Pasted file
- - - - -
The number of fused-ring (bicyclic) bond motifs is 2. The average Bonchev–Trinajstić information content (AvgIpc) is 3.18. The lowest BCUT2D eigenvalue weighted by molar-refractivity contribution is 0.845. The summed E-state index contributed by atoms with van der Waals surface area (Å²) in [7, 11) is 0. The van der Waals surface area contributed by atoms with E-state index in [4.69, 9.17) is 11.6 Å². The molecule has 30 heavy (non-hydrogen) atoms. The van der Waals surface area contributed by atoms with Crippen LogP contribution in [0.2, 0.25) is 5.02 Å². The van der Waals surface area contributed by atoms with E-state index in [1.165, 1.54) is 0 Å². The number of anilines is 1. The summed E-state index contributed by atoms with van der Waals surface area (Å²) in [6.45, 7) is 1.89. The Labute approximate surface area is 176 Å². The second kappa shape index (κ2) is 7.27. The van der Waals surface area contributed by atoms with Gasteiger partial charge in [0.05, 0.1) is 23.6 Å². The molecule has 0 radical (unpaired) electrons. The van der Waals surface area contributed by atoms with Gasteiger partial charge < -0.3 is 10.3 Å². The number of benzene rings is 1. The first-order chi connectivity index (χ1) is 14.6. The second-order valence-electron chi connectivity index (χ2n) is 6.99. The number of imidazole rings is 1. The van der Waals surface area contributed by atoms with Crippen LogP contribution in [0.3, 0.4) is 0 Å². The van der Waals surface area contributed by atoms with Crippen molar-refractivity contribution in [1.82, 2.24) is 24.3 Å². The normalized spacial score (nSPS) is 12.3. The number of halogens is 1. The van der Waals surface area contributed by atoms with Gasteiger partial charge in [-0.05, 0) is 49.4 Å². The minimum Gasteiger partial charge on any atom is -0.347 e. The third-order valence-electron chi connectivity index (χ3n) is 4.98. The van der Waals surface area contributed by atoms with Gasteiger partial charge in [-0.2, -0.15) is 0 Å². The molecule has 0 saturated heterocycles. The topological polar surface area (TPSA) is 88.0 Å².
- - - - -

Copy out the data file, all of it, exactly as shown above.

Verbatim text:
The number of fused-ring (bicyclic) bond motifs is 2. The average Bonchev–Trinajstić information content (AvgIpc) is 3.18. The lowest BCUT2D eigenvalue weighted by molar-refractivity contribution is 0.845. The summed E-state index contributed by atoms with van der Waals surface area (Å²) in [7, 11) is 0. The van der Waals surface area contributed by atoms with E-state index in [4.69, 9.17) is 11.6 Å². The molecule has 30 heavy (non-hydrogen) atoms. The van der Waals surface area contributed by atoms with Crippen LogP contribution in [0.2, 0.25) is 5.02 Å². The van der Waals surface area contributed by atoms with E-state index in [1.165, 1.54) is 0 Å². The number of anilines is 1. The summed E-state index contributed by atoms with van der Waals surface area (Å²) in [6.45, 7) is 1.89. The Labute approximate surface area is 176 Å². The second kappa shape index (κ2) is 7.27. The van der Waals surface area contributed by atoms with Gasteiger partial charge in [0.05, 0.1) is 23.6 Å². The molecule has 0 radical (unpaired) electrons. The van der Waals surface area contributed by atoms with Gasteiger partial charge < -0.3 is 10.3 Å². The number of benzene rings is 1. The first-order chi connectivity index (χ1) is 14.6. The second-order valence-electron chi connectivity index (χ2n) is 6.99. The number of imidazole rings is 1. The van der Waals surface area contributed by atoms with Crippen LogP contribution in [0.3, 0.4) is 0 Å². The van der Waals surface area contributed by atoms with Crippen molar-refractivity contribution in [1.82, 2.24) is 24.3 Å². The normalized spacial score (nSPS) is 12.3. The number of halogens is 1. The van der Waals surface area contributed by atoms with Gasteiger partial charge in [-0.05, 0) is 49.4 Å². The minimum Gasteiger partial charge on any atom is -0.347 e. The third-order valence-electron chi connectivity index (χ3n) is 4.98. The van der Waals surface area contributed by atoms with Gasteiger partial charge in [-0.2, -0.15) is 0 Å². The molecule has 0 saturated heterocycles. The topological polar surface area (TPSA) is 88.0 Å².